36. Liz,

    That’s called spec work. It is a ploy to get you to give them ideas up front without having to pay for it. Unfortunately, it is innocently veiled as a ‘deciding factor’ in their decision, however it is often used as information to provide to the lowest bidder upon awarding the project. Great ideas without paying extra.

    Providing estimates should be merely an exercise in generalities and should not be too specific in exactly what you will DO, but more about what you will PROVIDE upon completion of the job.

    Additionally, I have been caught in the recent situation where the client or agency wants to know how much a ‘sketch phase’ will cost prior to taking the work to finish. After a couple of times being told that my contribution was complete immediately after this phase, I wised up. They were using my sketches to have someone in-house finishing it in vector form. Another cheap way to go, but I’m sorry, nobody can take it to finish better than the creator.

    After that fiasco, my sketch phase weights the job very significantly over the finished logo. Live and learn.

  37. I agree with you, Simon. It comes down to knowing your client.

    Liz, thanks a lot for following. Creating ideas before an agreement has been reached is known as working on spec. If you search my site for “spec” you’ll see what I think of that.

    Here’s what AIGA President Debbie Millman thinks of it, too.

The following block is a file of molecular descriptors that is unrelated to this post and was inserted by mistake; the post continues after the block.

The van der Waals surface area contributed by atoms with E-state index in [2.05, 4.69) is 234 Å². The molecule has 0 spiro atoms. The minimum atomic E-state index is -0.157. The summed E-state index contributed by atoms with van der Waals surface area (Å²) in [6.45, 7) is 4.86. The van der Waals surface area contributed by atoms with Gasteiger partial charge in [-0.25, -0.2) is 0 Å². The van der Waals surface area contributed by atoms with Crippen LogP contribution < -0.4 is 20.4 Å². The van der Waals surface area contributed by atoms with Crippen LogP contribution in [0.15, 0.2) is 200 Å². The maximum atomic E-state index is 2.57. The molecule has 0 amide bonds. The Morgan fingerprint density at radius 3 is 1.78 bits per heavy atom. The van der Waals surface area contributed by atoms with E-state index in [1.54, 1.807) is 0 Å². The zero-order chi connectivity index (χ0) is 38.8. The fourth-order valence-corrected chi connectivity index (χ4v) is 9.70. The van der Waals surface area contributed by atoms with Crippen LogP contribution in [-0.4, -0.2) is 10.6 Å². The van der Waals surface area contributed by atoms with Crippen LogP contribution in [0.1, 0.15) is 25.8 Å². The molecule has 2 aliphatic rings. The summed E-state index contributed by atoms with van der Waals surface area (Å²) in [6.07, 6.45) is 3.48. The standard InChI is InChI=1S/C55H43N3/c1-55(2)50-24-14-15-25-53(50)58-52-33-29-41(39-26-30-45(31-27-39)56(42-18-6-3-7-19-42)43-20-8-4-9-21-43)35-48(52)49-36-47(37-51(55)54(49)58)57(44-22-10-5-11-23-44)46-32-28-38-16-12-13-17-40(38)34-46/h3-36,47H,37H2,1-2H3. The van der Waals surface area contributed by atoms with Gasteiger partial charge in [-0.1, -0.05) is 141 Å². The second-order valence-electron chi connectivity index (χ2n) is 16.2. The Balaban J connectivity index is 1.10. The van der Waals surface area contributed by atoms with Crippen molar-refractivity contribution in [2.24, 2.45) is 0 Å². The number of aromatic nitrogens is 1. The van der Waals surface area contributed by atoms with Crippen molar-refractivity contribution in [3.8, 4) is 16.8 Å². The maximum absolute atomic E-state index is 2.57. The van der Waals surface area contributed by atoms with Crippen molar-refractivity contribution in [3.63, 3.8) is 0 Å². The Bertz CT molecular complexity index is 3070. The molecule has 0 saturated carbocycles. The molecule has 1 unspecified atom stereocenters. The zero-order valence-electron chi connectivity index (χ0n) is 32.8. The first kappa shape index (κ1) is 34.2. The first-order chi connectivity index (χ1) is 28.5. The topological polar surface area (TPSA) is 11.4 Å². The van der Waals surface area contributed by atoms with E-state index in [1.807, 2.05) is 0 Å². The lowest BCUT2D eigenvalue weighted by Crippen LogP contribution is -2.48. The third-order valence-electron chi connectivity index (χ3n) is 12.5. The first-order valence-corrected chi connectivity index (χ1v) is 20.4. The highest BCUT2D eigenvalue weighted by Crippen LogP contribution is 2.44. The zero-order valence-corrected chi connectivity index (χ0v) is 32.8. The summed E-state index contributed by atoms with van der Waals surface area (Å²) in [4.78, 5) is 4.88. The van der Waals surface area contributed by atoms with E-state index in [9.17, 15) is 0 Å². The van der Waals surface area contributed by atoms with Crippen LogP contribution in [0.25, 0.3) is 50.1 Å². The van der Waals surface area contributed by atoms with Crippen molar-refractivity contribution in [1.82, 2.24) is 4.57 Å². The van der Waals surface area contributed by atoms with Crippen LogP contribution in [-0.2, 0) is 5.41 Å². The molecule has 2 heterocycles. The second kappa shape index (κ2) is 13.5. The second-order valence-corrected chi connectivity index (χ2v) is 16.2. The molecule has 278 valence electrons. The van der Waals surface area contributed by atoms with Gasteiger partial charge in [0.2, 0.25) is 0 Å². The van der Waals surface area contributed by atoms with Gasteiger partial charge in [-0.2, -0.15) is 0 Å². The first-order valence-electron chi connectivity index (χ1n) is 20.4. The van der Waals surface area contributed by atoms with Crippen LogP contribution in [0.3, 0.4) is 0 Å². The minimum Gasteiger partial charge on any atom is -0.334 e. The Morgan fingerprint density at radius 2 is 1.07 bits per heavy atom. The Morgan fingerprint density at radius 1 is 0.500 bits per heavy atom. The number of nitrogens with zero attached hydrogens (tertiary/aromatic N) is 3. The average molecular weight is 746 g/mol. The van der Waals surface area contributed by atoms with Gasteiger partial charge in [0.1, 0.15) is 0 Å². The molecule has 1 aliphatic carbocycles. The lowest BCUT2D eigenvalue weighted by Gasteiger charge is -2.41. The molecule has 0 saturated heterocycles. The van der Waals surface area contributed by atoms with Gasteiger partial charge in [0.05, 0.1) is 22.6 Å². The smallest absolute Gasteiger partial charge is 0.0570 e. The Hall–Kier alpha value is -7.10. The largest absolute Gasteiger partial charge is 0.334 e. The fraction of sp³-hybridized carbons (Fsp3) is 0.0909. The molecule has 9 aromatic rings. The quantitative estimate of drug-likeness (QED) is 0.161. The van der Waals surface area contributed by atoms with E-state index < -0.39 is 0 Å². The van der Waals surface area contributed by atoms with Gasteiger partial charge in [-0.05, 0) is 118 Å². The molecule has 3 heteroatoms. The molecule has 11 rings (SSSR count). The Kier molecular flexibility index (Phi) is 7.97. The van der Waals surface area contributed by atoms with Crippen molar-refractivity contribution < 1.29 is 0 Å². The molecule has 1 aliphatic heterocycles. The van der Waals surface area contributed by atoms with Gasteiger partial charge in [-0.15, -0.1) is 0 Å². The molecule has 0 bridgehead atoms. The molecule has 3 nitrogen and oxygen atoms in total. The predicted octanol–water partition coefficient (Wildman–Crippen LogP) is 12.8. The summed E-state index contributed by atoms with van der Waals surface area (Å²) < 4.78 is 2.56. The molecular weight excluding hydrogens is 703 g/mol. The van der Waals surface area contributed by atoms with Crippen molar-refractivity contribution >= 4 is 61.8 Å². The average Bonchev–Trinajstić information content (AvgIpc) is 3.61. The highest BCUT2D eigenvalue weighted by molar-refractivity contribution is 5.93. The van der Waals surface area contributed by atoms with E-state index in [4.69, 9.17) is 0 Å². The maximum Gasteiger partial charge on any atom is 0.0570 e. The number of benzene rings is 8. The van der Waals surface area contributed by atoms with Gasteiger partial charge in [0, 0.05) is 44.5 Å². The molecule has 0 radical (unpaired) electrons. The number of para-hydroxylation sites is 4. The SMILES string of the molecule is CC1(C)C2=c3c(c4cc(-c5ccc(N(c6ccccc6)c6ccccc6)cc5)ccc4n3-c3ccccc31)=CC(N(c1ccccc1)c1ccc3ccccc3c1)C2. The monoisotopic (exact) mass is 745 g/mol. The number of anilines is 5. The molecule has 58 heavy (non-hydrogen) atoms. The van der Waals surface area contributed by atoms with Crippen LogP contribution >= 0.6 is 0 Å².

38. @David, Chris and Leighton

    Thanks for responding! Leighton, that ‘sketch phase’ ordeal sounds awful! That’s just blatantly taking advantage, very unprofessional on the part of the company you were dealing with.

    I’ve been thinking about this subject a lot for the past few days since the meeting I mentioned and I agree with many of the points raised here. The sketches, although not a final usable artwork are, I think, the most important part as these are the ideas behind the logo. Anyone who can use Illustrator can draw a logo, it is the idea that makes the difference between an excellent logo and an awful logo in terms of both concept and layout. Which is what makes it the most valuable part of the design process, in my opinion anyway!

    After reading your responses and also searching for ‘spec’ on your blog David, you’ve all confirmed my thinking that I should most definitely not submit any ideas, I will submit only a quote with a link to my portfolio so that they can base their decision on my previous work. I’m only starting out as a freelancer so unfortunately I’m learning many of these things the hard way, but you may just have saved me from another painful experience! Thank you for your help :)